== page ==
There are currently devastating scenes at Farewell Spit in New Zealand as over 400 pilot whales have beached themselves.
It is the worst recorded beaching in the South Island’s history, and hundreds of locals and conservation officers have been working hard since early Friday morning to save the whales that are still alive.
New Zealand marine mammal charity Project Jonah which is leading efforts to save the whales said a total of 416 whales were stranded.
300 of the total whales died overnight on Thursday evening. Although the conservation department said it had received a report about a possible stranding that night, the New Zealand Herald reported that it was too dangerous to attempt a rescue in the dark and so they had to wait till morning.
Scientists do not know exactly why whales beach themselves, however Project Jonah have outlined a number of suspected causes.
Whales may beach themselves if they are old, sick or in generally poor health. A shortage of food can also result in malnourished whales as they may ingest large amounts of litter or plastic.
Alternatively, the whale might simply have tried to find a safe location to give birth to their young and stranded themselves as a result of coming too close to the shore.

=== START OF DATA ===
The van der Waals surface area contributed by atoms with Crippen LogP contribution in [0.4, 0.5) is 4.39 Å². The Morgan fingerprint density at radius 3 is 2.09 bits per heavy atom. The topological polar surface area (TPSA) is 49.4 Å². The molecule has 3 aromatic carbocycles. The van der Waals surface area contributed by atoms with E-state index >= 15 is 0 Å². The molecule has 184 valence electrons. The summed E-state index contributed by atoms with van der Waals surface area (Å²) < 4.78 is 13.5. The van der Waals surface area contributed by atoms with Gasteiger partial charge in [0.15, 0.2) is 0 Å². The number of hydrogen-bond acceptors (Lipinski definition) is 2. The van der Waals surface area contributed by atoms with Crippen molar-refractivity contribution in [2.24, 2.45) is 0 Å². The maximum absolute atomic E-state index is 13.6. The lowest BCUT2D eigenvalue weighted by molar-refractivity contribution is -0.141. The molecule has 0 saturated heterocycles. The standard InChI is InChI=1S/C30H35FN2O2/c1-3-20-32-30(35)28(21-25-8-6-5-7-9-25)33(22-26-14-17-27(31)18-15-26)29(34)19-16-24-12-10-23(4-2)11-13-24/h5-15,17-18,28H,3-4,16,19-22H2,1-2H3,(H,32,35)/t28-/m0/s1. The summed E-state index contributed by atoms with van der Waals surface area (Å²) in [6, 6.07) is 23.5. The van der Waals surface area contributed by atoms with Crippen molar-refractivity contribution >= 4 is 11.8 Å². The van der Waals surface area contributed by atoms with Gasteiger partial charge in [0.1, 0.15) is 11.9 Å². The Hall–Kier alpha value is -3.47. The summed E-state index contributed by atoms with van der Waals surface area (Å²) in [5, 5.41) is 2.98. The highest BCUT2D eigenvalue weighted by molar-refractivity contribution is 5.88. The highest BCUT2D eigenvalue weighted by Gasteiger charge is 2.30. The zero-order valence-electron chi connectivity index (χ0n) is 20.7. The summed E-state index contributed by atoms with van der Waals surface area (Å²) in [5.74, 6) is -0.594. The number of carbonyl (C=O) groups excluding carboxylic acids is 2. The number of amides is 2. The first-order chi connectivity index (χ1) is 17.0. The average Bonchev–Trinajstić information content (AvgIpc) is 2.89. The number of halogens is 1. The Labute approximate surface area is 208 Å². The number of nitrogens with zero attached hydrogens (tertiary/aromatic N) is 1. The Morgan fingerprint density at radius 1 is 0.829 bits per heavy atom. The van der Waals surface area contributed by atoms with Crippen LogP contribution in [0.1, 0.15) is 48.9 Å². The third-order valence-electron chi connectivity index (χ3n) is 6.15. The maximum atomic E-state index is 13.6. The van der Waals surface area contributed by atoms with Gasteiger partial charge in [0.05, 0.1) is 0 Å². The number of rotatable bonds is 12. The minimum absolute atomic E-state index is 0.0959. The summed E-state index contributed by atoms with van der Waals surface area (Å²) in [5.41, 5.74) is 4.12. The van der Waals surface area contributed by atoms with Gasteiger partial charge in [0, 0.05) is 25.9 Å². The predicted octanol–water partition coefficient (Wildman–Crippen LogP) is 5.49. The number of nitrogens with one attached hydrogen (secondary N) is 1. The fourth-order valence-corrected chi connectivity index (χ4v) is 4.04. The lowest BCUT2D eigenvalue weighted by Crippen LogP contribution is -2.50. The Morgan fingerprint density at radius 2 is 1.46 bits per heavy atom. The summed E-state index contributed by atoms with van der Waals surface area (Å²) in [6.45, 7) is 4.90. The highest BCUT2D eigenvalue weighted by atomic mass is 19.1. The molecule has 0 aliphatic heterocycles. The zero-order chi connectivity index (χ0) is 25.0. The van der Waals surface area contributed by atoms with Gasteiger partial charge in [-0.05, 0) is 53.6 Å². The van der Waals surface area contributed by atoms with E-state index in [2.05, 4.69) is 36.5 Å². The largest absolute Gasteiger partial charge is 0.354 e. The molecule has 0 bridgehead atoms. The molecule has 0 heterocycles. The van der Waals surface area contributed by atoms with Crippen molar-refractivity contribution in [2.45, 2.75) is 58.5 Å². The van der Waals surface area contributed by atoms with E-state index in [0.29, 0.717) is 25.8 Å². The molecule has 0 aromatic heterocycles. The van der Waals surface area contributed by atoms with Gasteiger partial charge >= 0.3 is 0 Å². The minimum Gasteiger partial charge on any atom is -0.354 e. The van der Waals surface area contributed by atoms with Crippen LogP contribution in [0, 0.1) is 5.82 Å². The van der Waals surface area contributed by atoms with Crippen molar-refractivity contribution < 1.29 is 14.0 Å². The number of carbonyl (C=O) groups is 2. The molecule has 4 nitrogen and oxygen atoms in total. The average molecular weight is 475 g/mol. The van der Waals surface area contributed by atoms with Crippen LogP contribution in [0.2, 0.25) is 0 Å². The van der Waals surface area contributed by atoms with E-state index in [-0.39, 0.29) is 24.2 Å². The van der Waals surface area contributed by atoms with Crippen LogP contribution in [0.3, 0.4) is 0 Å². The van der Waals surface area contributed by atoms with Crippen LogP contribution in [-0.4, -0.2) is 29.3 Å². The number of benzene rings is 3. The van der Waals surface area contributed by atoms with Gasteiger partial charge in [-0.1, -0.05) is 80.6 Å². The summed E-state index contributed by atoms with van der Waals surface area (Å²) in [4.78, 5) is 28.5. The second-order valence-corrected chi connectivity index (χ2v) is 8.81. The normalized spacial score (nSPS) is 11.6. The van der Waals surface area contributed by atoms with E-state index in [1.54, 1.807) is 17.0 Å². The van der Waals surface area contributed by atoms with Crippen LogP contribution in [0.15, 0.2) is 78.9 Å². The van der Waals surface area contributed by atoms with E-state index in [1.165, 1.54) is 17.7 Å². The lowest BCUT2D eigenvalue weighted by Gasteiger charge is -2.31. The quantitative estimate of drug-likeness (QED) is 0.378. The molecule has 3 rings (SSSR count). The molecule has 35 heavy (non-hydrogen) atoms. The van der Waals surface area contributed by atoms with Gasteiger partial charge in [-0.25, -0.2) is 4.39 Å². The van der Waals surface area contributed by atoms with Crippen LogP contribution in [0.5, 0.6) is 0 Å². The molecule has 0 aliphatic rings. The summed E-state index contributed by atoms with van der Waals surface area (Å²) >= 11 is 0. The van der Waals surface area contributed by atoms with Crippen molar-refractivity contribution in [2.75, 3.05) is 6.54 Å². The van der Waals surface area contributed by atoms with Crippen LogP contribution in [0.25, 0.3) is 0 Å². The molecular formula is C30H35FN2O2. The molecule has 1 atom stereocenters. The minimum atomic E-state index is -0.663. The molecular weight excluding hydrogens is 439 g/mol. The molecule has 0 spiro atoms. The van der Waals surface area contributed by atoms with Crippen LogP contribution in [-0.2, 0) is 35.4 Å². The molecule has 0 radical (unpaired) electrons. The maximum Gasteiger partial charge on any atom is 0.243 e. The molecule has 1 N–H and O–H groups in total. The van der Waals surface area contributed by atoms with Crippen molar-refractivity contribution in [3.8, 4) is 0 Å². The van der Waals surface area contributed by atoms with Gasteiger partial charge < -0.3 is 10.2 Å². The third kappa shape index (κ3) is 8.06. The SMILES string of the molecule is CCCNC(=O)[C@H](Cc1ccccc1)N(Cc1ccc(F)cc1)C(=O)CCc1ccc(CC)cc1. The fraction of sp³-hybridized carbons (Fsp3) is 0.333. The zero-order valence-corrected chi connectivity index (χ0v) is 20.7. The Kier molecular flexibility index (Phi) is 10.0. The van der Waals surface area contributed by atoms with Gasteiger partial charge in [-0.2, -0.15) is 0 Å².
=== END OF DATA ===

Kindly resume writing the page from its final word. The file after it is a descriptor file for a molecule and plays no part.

Furthermore, injuries can cause stranding and navigational errors – from avoiding predators unfamiliar costal configurations – can lead to beaching. Experts say that incidents like this tend to occur at Farewell Spit due to the shallow waters confusing the whales.
Danny Glover, one of the rescuers at the site, told the BBC it was known as a “whale trap”, with its incredible tidal range where the tide may come in as far as 5km (3miles) but with only a 3-metre drop in depth.
This might come as shocking news to some, however New Zealand has one of the highest stranding rates in the world. On average, about 300 dolphins and whales strand each year and this is usually just one animal at a time.
The conservation department were not expecting a beaching of this scale, yet they are working hard to keep the whales “cool, calm and comfortable”.
A few whales have been floated back into the water already, although some of them have tried to swim back to shore. To avoid this happening, the volunteers have formed a human chain to herd them out to deeper waters.
“We managed to float quite a few whales off and there were an awful lot of dead ones in the shallows so it was really, really sad.”
“One of the nicest things was we managed to float off a couple [of whales] and they had babies and the babies were following,” said volunteer Ana Wiles.
We will keep this article updated as and when new information is released.
To view video footage, visit the BBC.